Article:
This DIY tip was inspired by an issue we actually encountered during the week with one of our own redirects.
Unfortunately one of our redirects had stopped working without us realizing, for some unknown reason. The consequence being a drop in traffic, and more importantly – lost inbound link value.
So having tidied our own backyard (so to speak), I felt it timely to re-explore the concept of redirects and best practices from an SEO point of view.
So what are redirects:
There are two main types of redirect used for pointing one website address (URL) to another:
Permanent redirects are commonly used when redesigning websites and when pages have been deleted for good. The key benefit to this type of of redirect is that it transfers all of the historical data (PageRank, link popularity, etc.) to your new URL. So you don’t lose any SEO value with this type of redirect.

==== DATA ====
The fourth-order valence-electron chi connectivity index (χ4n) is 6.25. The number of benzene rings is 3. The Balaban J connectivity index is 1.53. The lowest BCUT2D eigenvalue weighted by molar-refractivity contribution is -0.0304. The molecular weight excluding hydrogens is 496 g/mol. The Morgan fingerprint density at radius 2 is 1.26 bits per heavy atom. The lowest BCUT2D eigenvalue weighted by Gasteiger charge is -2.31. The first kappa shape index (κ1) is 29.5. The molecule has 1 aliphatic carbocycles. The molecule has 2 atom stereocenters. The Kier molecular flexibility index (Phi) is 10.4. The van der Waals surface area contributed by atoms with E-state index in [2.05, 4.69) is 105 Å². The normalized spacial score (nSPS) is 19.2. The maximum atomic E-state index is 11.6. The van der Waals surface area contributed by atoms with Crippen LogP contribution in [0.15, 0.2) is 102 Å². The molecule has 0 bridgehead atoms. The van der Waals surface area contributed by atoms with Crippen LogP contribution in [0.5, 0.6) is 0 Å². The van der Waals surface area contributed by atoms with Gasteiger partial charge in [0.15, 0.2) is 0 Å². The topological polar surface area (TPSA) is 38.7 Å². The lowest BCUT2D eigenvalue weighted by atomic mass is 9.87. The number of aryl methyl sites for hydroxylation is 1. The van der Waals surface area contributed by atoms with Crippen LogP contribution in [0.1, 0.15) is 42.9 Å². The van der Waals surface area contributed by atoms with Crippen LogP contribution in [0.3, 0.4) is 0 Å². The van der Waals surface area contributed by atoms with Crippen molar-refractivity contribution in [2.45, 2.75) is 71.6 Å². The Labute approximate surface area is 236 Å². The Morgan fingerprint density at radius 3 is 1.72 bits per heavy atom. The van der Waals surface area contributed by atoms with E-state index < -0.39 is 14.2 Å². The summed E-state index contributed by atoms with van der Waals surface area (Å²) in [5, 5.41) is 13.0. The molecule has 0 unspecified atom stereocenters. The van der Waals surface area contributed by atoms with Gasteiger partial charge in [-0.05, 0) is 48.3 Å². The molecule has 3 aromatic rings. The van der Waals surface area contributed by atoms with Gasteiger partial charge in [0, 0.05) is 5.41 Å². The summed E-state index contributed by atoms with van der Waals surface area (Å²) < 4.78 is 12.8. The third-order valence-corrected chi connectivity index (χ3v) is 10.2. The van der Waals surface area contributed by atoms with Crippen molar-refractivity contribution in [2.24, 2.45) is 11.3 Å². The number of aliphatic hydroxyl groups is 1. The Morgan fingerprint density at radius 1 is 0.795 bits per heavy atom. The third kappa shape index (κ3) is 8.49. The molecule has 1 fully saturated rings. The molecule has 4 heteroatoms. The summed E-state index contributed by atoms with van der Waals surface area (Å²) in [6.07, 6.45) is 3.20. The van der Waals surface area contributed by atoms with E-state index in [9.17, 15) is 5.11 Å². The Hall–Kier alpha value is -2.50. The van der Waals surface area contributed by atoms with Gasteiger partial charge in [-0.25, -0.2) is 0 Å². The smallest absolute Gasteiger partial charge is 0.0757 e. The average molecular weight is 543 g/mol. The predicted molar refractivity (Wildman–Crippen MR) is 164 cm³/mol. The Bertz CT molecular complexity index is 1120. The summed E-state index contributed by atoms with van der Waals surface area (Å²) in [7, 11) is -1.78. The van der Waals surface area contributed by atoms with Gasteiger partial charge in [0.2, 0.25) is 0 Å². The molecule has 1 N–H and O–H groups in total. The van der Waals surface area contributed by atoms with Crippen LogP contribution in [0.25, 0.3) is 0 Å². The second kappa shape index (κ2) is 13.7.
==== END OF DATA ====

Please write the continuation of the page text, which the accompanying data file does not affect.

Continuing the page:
The 302 redirect is a temporary redirect. It commonly used to cover short term changes to websites (e.g. under construction pages when changes are being made). 302 redirects do not transfer PageRank, link popularity, or any other SEO value to URLs.
It’s important to ensure you use the right type of redirect when making changes to your website, otherwise all your SEO hard work could be easily and quickly undone.
A valuable practice, especially when you use another company to manage your website, is to keep a log of all your redirects. This allows you to check on your redirects on a regular basis. And quickly pick up the redirect issues we encountered.
Hopefully that clears up any confusion on best practice redirects. Now go and check all your current ones – and make sure you’re not missing any valuable link juice.